This week at the 4A's conference down in New Orleans, another top agency executive went on to say the following: "The consumer is in control and as a result, we are not."
Frankly, I have never understood the concept of "control" as being that of all or nothing. But apparently, either marketers are in control. Or, the consumer is.
Maybe the industry's plea of helplessness is just their way of defending the fact that they don't have any answers as to why advertising doesn't seem to be working as well as it used to. "Well, you see," goes the excuse, "we're no longer in control."
With all due respect, can we stop the whining?
Let's look at advertisers. Yes, it's certainly true that you have lost some of the control that you used to have over what advertising the consumer saw when. But, let's look at what you have gained - data as to how well the advertising you are running is actually working.
Now, I'm not saying that you're going to be happy with what the data reveals. But you now have access to more information than ever before. And if you don't use that information to optimize both your media buys and your creative product, well, then perhaps your plea of helplessness is justified.
True, advertisers have lost control to consumers, but in return you have gained control over your agencies. Which means that for the first time you can actually hold them accountable for things working as well as they promised you that they would work.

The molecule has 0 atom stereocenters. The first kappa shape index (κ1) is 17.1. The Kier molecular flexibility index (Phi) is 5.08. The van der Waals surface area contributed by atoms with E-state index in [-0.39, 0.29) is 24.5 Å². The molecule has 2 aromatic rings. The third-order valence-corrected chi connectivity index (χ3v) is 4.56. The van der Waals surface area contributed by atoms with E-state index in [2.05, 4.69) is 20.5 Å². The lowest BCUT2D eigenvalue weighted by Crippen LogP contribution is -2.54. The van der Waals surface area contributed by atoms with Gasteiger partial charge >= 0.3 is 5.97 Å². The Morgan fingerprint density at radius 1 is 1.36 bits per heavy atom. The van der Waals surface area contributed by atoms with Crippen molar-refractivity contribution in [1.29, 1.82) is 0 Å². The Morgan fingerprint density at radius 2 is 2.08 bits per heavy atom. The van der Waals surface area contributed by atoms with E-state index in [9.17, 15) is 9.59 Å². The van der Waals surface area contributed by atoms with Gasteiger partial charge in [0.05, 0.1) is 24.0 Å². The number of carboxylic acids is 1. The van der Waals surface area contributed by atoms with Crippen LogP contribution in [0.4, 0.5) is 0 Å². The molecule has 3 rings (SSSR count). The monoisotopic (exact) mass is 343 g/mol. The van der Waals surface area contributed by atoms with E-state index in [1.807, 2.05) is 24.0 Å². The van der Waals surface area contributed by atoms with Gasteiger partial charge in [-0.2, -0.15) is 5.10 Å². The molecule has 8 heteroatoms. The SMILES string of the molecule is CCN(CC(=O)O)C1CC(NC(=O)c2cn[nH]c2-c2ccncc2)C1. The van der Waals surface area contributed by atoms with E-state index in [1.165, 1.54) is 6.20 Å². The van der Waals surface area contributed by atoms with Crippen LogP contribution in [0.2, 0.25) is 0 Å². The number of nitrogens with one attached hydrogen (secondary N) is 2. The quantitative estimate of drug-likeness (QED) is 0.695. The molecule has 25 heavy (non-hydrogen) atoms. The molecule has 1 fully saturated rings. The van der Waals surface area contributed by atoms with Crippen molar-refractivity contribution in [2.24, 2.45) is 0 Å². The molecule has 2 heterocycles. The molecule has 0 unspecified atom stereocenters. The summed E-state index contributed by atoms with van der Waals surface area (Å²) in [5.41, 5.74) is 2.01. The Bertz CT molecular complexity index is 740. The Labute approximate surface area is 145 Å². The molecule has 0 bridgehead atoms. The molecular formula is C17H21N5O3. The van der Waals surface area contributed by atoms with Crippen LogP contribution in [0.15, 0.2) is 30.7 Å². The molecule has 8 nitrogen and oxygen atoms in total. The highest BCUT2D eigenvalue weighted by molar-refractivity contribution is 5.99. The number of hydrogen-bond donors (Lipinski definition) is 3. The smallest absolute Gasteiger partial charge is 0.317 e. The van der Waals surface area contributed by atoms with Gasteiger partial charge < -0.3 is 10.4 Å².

In regards to your media agency, instead of buying a hope and a prayer on a CPM basis, you can now buy on a CPC basis. Instead of impressions, you can buy actual interactions. Waste is reduced to almost nothing. Accountability can now be laid to rest squarely on the media agency's shoulders to deliver what they said they would deliver.
That seems to me like gaining control, not losing it.
As for your creative agencies, well, your control over them has also increased tremendously. Advertisers never really knew if the commercial that was so highly praised by their agency's creative gurus actually ever involved anyone or not. Oh, sure, it may have won its shares of awards, but did those folks in Middle America actually pay any attention to it when it ran?
To be honest, advertisers were clueless.
But today, by giving the viewer the control to opt-in when they're interested and to opt-out when they're not, advertisers have a running scorecard of digital data to which they can hold their agencies accountable.
If only ten seconds of a sixty-second spot are watched, an advertiser will know it.
And, if they continue to pay their agency full-fare for the fifty-seconds that they were told would be watched and weren't, well, that's their own fault.
Yes, advertisers have given up control to the viewer. But, in return, they have gained information. Which can easily be turned into knowledge.
With knowledge comes power.
And, the truth is, those with the power, are those in control.